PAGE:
Privatisation has stripped Northern Ireland Housing Executive of ability to tackle homelessness crisis
The news that the charity Extern is to buy a number of houses in north and west Belfast to help homeless people over a two-year period must be welcomed. But the Stormont Executive has a responsibility to deliver affordable, publicly owned housing and it should not be let off the hook.
The charity and voluntary sectors make a welcome and telling contribution to the lives of homeless and vulnerable people. But there are serious problems in relation to the provision of public housing, with levels of homelessness remaining at historically high levels since 2005/06.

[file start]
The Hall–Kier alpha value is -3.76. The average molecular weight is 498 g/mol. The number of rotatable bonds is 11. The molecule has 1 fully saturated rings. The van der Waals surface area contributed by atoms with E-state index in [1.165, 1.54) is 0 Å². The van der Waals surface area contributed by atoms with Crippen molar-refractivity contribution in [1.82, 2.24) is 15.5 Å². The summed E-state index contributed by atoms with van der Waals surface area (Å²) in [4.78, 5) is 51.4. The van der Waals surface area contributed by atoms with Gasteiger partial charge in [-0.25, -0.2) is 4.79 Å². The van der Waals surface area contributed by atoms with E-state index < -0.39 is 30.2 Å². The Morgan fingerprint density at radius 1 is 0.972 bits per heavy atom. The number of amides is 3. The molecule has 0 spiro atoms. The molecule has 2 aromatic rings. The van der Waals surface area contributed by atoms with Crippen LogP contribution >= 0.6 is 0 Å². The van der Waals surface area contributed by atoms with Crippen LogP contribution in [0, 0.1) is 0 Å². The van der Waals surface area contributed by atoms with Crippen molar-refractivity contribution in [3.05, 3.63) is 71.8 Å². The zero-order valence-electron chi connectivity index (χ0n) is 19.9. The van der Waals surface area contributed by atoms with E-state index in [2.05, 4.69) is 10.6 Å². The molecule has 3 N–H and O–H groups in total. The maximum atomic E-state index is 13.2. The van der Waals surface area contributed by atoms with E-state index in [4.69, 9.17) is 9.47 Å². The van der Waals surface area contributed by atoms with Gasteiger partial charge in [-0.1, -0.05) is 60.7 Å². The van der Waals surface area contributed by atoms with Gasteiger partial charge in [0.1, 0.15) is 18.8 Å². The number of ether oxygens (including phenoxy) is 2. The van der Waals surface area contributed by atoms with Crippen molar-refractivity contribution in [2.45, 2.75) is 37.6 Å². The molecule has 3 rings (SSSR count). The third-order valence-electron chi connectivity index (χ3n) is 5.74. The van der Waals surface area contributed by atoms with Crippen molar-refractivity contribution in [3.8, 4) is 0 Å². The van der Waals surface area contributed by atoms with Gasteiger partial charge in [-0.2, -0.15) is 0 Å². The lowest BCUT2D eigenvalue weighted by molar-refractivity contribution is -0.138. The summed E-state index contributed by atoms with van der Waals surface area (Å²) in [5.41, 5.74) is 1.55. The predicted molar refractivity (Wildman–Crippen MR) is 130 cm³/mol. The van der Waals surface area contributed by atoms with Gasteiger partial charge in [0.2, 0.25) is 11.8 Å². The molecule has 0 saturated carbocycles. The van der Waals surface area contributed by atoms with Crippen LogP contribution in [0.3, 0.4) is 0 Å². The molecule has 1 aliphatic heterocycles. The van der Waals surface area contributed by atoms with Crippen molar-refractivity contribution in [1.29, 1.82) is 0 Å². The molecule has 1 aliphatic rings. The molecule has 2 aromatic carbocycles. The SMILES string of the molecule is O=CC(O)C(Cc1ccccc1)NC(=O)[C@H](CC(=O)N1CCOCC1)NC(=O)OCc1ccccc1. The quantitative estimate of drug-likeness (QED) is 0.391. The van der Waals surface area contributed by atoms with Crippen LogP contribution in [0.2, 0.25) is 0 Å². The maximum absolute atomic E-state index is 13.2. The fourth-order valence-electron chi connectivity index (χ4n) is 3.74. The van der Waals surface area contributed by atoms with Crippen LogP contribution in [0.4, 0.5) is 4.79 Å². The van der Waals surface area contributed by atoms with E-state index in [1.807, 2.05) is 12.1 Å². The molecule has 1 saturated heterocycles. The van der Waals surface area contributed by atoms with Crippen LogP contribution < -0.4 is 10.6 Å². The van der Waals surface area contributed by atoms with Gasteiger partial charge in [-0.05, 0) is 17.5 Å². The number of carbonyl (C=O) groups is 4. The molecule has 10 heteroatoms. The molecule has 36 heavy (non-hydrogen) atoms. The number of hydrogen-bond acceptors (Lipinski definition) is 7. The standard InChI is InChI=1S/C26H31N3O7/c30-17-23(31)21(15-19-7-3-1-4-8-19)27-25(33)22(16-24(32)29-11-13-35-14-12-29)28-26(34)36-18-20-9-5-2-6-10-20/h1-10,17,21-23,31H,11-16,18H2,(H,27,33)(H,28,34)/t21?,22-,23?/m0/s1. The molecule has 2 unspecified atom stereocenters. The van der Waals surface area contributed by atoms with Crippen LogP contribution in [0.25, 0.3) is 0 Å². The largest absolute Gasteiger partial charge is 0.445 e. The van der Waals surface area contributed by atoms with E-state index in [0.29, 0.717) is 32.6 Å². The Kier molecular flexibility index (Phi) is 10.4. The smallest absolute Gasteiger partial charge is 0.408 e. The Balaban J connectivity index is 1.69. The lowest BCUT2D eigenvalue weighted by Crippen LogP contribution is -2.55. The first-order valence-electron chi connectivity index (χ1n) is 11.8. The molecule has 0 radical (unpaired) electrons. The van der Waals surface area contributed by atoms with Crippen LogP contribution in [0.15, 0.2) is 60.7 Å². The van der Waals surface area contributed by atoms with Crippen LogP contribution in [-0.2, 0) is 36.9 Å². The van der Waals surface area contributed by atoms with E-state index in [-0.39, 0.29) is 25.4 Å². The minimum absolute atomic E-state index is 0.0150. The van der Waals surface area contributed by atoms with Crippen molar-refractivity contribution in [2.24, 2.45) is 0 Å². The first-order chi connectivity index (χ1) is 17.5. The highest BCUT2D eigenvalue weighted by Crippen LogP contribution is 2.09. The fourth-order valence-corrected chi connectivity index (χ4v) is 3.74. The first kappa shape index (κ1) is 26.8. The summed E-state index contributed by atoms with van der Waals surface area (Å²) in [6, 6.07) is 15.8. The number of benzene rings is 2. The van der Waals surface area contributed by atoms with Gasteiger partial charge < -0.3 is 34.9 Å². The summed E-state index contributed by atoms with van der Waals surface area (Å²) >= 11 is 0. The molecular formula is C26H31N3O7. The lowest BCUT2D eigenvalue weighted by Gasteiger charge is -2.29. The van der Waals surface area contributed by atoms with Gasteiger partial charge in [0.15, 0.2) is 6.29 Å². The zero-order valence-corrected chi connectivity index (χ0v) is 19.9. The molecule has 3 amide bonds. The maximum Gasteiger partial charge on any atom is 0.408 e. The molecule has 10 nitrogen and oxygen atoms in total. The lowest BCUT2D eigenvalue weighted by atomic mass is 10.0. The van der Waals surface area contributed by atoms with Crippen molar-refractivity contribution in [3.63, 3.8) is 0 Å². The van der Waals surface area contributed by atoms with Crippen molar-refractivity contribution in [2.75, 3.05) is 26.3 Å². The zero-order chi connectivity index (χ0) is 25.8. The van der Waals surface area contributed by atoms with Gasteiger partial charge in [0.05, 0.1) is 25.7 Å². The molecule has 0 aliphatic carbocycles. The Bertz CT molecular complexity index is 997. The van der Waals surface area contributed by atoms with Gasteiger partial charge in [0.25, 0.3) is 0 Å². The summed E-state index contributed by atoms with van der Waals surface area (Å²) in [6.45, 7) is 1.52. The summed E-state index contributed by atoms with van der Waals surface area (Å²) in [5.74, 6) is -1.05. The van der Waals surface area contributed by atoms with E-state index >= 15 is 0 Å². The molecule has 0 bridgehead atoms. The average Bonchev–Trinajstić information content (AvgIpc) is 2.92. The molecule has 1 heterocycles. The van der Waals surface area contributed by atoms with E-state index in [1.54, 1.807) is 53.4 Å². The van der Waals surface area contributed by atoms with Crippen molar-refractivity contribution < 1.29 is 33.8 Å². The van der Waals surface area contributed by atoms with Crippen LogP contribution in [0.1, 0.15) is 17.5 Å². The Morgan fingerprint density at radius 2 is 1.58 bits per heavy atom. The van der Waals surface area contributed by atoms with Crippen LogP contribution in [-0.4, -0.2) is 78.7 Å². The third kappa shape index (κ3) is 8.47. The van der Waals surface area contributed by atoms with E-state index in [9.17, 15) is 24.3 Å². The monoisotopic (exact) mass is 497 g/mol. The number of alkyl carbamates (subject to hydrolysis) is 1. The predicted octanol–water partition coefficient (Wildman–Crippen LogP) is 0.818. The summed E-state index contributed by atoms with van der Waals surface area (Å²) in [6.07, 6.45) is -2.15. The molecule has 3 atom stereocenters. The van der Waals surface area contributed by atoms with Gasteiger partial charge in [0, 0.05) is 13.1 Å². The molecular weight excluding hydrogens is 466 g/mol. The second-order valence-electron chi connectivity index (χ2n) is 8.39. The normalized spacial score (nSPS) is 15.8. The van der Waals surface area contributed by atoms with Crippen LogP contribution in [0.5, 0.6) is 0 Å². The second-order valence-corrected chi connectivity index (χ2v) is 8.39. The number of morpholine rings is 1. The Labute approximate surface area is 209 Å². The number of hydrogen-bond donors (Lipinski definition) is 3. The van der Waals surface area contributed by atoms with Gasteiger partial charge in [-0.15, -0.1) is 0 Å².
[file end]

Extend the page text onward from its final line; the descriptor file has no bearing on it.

It is already a matter of public shame that, in a period of a few weeks earlier this year, four people in Northern Ireland lost their lives sleeping on the streets.
The Executive must now launch a publicly funded and publicly owned housing programme as a matter of great urgency.
However, addressing the homelessness crisis also requires the support of a coordinated, multi-agency response from housing, health, education and social development to provide all the support that people need to help them move forward.
Over the years, the Executive has overseen the gradual privatisation of the Northern Ireland Housing Executive (NIHE).
The NIHE must be maintained as the primary public housing body in Northern Ireland for both the provision of new homes and as landlord of public-sector tenants.
The homelessness crisis cannot be properly addressed without the reinstatement of the NIHE as the lead housing agency.